According to a Czech cross-sectional study focusing on patients with T2D, results showed that 34.2% of patients achieved an HbA1c <7% (53 mmol/mol), regardless of treatment modality [47]. The diabetes control in subjects using insulin for the treatment study (DIAINFORM) showed that the frequency of acceptable metabolic control (HbA1c <7% (53 mmol/mol)) in patients with T2D treated with insulin was 37.1% [48].

    In Czechia, obesity care is multidisciplinary, provided by general practitioners, physicians specializing in diabetology/endocrinology, dietitians, physiotherapists, and psychologists [49]. The level of care depends on the stages of adiposity-related complications. For patients with obesity, there are 19 specialized obesity clinics and 5 centers offering an individualized approach to prevent and treat obesity, and 8 centers are providing metabolic and bariatric surgery [50].

    A summary of the most successful health-promoting projects implemented in Czechia is presented in Table 3. The large scale of those initiatives and the positive impact of the dysglycemia and abnormal adiposity drivers face many challenges, including lack of a scientific understanding of these drivers among diverse population groups, such as implementation, application of project management, use of organizational and procedural tools, and improving cooperation among stakeholders [51].

    Table 3. Health promotion in Czechia *.
    Project Title Main Themes Setting
    Healthy aging project [52]
    • Support of lifelong employment, learning, and social security of senior citizens
    • Improvement in health and social services for seniors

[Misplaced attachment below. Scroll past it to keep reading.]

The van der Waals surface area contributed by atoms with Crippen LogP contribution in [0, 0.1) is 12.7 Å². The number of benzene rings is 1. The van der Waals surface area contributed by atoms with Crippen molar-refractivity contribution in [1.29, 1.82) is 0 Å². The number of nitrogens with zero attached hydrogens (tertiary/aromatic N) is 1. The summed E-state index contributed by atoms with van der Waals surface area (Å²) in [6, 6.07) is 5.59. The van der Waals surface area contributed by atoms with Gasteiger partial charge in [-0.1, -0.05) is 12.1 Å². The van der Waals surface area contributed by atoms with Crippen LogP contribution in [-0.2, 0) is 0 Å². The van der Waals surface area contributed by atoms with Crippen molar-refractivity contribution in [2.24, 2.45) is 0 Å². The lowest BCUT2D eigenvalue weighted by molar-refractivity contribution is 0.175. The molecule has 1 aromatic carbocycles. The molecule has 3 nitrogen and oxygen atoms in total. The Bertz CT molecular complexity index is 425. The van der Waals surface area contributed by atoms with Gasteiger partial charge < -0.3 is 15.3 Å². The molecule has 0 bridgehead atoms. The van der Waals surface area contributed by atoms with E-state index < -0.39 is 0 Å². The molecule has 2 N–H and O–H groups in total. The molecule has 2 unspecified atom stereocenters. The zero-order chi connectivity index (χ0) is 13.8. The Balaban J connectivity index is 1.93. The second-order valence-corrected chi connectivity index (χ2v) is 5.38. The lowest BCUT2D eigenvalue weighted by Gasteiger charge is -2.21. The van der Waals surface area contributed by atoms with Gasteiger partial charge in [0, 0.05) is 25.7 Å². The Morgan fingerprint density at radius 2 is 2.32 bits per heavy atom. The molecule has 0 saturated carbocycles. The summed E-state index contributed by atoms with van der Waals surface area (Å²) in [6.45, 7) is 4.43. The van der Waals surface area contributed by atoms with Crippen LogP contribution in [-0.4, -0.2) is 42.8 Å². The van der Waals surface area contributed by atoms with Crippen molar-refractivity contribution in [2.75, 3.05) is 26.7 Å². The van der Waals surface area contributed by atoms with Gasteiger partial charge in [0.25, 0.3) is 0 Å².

• Awareness raising, anti-stigmatization, and anti-discrimination
    • Housing and residential social services
    • Interdisciplinary cooperation, especially between health and social areas, including local governments, educational institutions, non-governmental organizations, and business. Cooperation with the National Network of Healthy Cities and reginal hygienic stations
    Health Promoting School [53][54]
    • Improving the assortment of food in vending machines, school canteens, and buffets according to dietary recommendations
    • Regular physical activity in school (providing place and time for physical activity every day)
    • Educating teachers about healthy nutrition and sport and incorporating this knowledge into the whole educational process
    • Full-time access to drinking water
    • Kindergartens and primary schools
    Healthy City [55]
    • Increasing the number of parks and recreation zones in the city
    • Improving public transport
    • Improving the level of safety in the city
    • Improving the cleanliness of public spaces
    • Raising awareness about importance of sport and nutrition
    • Raising awareness about non-communicable diseases (diabetes, CVD, oncological diseases)